But that wasn’t the only cost. The economic effects of emancipation were “devastating.” “Planters were ruined from Antigua to Mauritius. Middlemen of Ashanti, slave captains of Merseyside, overseers of Nassau, found themselves without an occupation. … Most of the sugar colonies never really recovered” (Jan Morris, Heaven’s Command). One Jamaican estate that had been making £11,000 a year in the 1820s was sold in the 1840s for just £1,650.
But Britain sought to do more than merely outlaw the slave trade. It wanted to ensure the practice actually stopped.
War on the Slave Trade
The UK, alone in all nations of the world, put forth a huge effort to shut this trade down. In 1808, during the Napoleonic War, with the nation still fighting for survival, Britain set up the West Africa Squadron. It patrolled the seas of Africa’s west coast looking for slave ships.
Britain’s naval dominance was now assured, and so “for the first 30 years of Victoria’s reign, the Royal Navy’s chief task was the interception of slavers,” wrote Morris.
In theory, Britain was leading a multinational effort; but in practice, no one else made any significant contributions.
It was a tough job. Slave ships were often built for speed and could outrun the slower Navy warships. Even when they did overrun them, stopping and searching ships belonging to other nations was a legal and bureaucratic nightmare. Foreign powers, persuaded only reluctantly to outlaw the trade, tried to raise as many legal obstacles as possible to prevent the prosecution of their citizens. But Britain persevered, pouring heaps of money into the endeavor. The Navy captured 1,600 slave ships between 1808 and 1860, freeing 150,000 Africans.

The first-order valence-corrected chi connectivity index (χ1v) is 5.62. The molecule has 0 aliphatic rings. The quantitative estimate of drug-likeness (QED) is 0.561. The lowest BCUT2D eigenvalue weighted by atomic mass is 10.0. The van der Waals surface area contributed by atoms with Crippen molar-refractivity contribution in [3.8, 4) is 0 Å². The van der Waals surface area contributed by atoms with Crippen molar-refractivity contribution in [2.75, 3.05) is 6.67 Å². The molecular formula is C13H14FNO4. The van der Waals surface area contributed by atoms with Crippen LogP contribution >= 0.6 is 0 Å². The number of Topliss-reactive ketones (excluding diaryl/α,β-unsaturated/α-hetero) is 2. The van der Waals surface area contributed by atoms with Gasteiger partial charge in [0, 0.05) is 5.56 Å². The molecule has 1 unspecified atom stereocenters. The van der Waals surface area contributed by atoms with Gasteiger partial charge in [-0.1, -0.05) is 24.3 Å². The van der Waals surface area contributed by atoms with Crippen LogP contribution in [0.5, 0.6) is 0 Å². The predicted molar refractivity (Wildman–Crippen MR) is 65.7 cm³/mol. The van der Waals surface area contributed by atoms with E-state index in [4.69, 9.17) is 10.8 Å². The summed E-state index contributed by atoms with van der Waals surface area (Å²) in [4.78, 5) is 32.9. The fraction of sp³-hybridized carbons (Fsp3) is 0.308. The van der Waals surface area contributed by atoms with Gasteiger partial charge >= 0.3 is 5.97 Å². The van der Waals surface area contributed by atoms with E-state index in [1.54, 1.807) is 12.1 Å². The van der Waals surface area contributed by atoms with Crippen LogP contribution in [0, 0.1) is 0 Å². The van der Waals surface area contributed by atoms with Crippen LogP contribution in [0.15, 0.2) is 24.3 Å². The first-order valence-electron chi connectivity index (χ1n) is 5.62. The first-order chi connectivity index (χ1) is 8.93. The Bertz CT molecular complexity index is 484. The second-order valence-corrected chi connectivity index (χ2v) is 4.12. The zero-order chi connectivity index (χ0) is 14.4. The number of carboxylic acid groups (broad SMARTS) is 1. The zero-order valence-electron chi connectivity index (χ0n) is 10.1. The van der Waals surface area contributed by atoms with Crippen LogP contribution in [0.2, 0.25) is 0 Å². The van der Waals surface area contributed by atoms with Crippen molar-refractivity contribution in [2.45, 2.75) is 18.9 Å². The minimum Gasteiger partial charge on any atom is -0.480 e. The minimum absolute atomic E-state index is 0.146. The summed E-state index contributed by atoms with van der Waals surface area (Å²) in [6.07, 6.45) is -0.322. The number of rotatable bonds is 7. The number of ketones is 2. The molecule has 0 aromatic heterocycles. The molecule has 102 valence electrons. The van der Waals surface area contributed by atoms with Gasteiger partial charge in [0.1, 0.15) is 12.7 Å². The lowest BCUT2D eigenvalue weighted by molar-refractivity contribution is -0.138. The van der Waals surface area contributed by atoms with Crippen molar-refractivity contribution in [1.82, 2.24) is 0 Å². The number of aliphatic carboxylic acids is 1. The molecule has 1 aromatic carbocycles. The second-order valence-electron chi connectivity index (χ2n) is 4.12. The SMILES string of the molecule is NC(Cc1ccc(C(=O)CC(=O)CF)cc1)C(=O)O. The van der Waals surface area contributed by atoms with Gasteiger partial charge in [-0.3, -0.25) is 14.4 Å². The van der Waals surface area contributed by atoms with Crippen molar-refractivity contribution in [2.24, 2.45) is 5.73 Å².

But Britain felt there was still more work to do. It was clear that overhauling boats on the high seas would not end the trade. So Navy commanders looked for ways to go onshore and shut them down. This task required men who possessed what the left today calls “toxic masculinity.” One such man was Cmdr. Joseph Denman.